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mdtalk Episode 13: The rise of the agency nurse: how burnout has affected healthcare workers

By March 28, 2023March 29th, 2023No Comments
Image Reads: The rise of the agency nurse: how burnout has affected healthcare workers

Through the mdtalk podcast and video series, we’re on a mission to highlight the most critical issues impacting clinical research, the patient experience, and the future of healthcare.

Listen to the episode here or search for mdtalk wherever you get your podcasts.

Episode Summary

For this episode of mdtalk, host, and COO of mdgroup, LaQuinta Jernigan is joined by Stephanie Katz, Director of mdgroup’s sister company, seacolehealth.

seacolehealth is a talent agency for healthcare and research professionals seeking flexible and rewarding opportunities to work in patient healthcare and clinical studies worldwide. seacolehealth’s nurses and healthcare professionals deliver remarkable patient experiences for traditional, decentralised, and hybrid clinical trials.

Stephanie is a registered nurse who joined the seacolehealth team in 2021. Before this, she worked at the renowned Johns Hopkins Hospital in Baltimore, Maryland, USA, where she started as a nurse clinician before becoming a research nurse manager.

The discussion started with some scene setting around the current issues facing the healthcare industry in the USA:

Burnout and healthcare professionals

The ripple effect of the global pandemic continues to put a huge strain on healthcare systems across the world. But registered nurses (RNs) and healthcare professionals have been under mounting pressure for years, even before COVID-19.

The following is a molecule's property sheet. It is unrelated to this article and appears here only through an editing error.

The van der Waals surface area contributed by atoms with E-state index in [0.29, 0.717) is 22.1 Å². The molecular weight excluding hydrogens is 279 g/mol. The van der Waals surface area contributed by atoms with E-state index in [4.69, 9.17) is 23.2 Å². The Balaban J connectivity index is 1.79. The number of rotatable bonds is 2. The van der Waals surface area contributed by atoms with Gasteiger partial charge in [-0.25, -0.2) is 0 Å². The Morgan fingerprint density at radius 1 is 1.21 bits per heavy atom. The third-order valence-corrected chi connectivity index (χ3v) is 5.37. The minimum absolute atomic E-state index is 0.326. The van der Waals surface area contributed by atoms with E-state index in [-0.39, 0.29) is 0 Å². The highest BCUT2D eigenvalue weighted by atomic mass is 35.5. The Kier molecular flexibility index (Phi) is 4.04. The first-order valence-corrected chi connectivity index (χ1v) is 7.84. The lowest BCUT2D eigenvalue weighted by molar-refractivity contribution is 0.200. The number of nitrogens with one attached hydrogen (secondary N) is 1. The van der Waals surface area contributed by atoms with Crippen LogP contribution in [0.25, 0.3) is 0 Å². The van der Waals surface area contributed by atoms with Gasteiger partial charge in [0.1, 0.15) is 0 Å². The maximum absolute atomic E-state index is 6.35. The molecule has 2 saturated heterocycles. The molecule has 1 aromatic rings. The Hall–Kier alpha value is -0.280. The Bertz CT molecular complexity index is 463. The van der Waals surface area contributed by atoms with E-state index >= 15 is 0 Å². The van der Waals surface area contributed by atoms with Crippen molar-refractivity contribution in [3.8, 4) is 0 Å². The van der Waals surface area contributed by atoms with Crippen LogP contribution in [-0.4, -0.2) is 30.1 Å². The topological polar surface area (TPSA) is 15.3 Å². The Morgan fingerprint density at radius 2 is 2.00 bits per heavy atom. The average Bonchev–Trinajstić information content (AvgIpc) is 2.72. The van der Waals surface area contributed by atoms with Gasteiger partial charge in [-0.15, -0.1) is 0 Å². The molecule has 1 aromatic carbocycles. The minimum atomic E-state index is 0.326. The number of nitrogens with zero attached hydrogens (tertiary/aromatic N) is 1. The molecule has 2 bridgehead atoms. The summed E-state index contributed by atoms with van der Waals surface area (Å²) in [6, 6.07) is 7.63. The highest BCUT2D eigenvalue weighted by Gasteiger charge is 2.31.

Asked to do more — with less

In a November 2022 survey by McKinsey & Company, 32% of RNs indicated they were considering leaving their current role, a shocking 10% more than had claimed the same only 10 months earlier.

The most significant drivers of intent to leave are insufficient staffing levels, not feeling listened to or supported at work, and the emotional toll of the job. Stephanie and LaQuinta discussed why burnout among healthcare professionals has reached such high proportions.

“Nurses are exhausted,” says Steph. “This isn’t a recent phenomenon, however, and certainly from my nearly 20 years of experience in the field, the strain on the US healthcare system has been building for at least a decade before COVID-19.”

Stephanie goes on to detail some of the factors that have led to the current burnout situation and discuss how clinical trial nursing could be the answer.

An ageing workforce

Any growing and developing industry needs a steady stream of new professionals joining its ranks to maintain the workforce. But over the last few years, in addition to a large number of nurses leaving the profession, there’s been a relative decline in new nurses qualifying. In 2020, the average age of an RN in the United States was 50 years old.

The domino effect of the decreasing number of experienced RNs a the bedside is compounded by the problems created by a lack of investment and resources, resulting in a vicious professional cycle as follows:

  • Training and support of student nurses: the lack of time and attention that more experienced nurses can give younger colleagues gets stretched, ultimately leading to stress and disillusionment from younger nurses and a lack of engagement that contributes to early dropouts from the industry